Scared about binging on Halloween Candy?

Local psychotherapist gives some tips to stop overeating Halloween candy.

I used to be really afraid of Halloween and not because of the ghosts and goblins. I was afraid to have Halloween candy in my house. I was afraid I would eat the candy before the Trick or Treaters came around. My solution was to make other plans on Halloween. Many years (before kids) I went to the gym or a friend's house on Halloween to avoid buying and giving out candy. It was the only solution I could think of to not overeat the candy.

I found Intuitive Eating and found a peace with food that I had not had before. I decided to let go of my fear of Halloween candy and see if I could put it in proper perspective. Intuitive Eating teaches us to not label foods as good or bad, food is just food. Granted some foods are more nutritious than others and help fuel our bodies better than others, but the judgment that it is good or bad is not helpful. Labeling of food as good or bad creates a judgment that can lead a person with a food issue to actually want it and think about it even more.

If you are concerned about having Halloween candy in your house and would like to try something different here are some suggestions:


  1. Give yourself a break from giving out Halloween candy and take the night off (it worked for me for many years). Go to the gym, the movies, or the mall.
  2. Let go of the idea that candy is bad food. When a certain food is labeled bad we can tend to see it as something to hide and sneak.
  3. If you are going to eat candy- eat it and really enjoy it. Sit at the table, use a napkin, use a plate, and really savor what you are eating. Often candy is grabbed out of the bowl and eaten while doing something else. This is really mindless eating that leads to overeating.
  4. Take a deep breath and really ask yourself if you are hungry. If you are not hungry, ask yourself why you want to eat? Maybe you are feeling some emotion that you want to curb. Emotional eating is a serious issue that can start to be addressed by asking yourself, "What am I feeling?"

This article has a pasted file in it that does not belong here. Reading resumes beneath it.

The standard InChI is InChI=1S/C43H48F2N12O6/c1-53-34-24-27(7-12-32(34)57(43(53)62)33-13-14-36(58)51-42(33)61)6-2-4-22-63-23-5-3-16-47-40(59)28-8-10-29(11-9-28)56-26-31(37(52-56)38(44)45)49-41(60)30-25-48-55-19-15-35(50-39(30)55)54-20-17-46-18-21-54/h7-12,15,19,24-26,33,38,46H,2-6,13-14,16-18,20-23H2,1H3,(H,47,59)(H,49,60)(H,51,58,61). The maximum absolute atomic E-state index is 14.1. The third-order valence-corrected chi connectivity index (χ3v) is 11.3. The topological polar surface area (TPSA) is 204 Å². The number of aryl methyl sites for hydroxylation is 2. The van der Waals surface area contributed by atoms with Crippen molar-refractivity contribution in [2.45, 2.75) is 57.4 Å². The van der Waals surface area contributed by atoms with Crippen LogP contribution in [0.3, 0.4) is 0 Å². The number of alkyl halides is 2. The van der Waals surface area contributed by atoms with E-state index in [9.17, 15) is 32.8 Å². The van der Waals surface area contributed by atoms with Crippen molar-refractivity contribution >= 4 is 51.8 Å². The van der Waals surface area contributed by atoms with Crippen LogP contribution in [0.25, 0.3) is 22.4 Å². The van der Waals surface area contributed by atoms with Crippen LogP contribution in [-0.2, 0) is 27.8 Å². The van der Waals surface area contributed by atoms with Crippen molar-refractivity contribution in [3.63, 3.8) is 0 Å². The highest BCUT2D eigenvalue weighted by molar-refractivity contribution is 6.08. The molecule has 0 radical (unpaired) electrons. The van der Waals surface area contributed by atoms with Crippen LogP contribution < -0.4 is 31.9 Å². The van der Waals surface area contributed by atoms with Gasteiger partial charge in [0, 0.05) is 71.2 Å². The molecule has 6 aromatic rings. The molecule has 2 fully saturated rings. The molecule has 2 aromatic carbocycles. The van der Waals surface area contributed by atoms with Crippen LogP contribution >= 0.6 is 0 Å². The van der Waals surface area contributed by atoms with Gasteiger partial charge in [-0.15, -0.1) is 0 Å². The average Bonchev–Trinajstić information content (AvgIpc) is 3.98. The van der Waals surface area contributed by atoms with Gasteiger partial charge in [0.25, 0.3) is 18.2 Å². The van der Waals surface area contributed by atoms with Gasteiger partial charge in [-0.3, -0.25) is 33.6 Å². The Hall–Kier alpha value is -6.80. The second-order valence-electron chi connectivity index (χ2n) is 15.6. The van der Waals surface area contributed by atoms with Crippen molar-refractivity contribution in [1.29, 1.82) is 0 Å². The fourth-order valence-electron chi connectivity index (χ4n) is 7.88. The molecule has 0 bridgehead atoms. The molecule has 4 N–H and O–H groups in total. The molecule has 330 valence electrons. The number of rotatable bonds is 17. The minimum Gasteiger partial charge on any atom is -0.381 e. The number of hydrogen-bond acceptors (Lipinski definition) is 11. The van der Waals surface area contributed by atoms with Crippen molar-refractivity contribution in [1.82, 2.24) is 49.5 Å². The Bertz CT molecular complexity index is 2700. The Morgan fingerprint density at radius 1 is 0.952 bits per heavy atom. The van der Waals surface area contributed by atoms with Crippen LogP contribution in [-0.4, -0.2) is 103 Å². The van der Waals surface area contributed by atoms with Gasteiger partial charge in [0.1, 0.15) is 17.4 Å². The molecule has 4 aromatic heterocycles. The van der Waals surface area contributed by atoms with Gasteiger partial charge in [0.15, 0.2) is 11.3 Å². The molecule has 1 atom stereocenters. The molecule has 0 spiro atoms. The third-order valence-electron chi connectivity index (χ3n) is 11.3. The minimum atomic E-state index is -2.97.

If you do overindulge on Halloween candy; acknowledge it, don't beat yourself up, and try the suggestions above. It takes time to change this behavior and it is important to begin to understand why you do it.

I salute your courage to consider not overeating at Halloween. This is a tough time of year and there is a lot of encouragement to overeat. I know there are many who will tell you "just stop overeating" but also know that it is not as easy as that. Try something different and acknowledge that you are moving forward.

Have any suggestions? I would love to hear what you tried in the comment section below.


Kim McLaughlin LMFT is a licensed Marriage and Family Therapist (mfc 27667). She works as a psychotherapist in Roseville specializing in counseling people with binge eating, compulsive eating and eating disorders. She is a Certified Intuitive Eating Counselor. This blog is not meant to be a substitute for counseling and if you are in need of counseling services contact Kim McLaughlin LMFT here.

Kim McLaughlin LMFT has been identified as writing one of the Top 50 Blogs about Emotional Eating by the Institute on Emotional Eating. Sign up for her free Special Report: Top Strategies to End Binge Eating here or visit her website at www.feedyoursoultherapy.com.

This post is contributed by a community member. The views expressed in this blog are those of the author and do not necessarily reflect those of Patch Media Corporation. Everyone is welcome to submit a post to Patch. If you'd like to post a blog, go here to get started.


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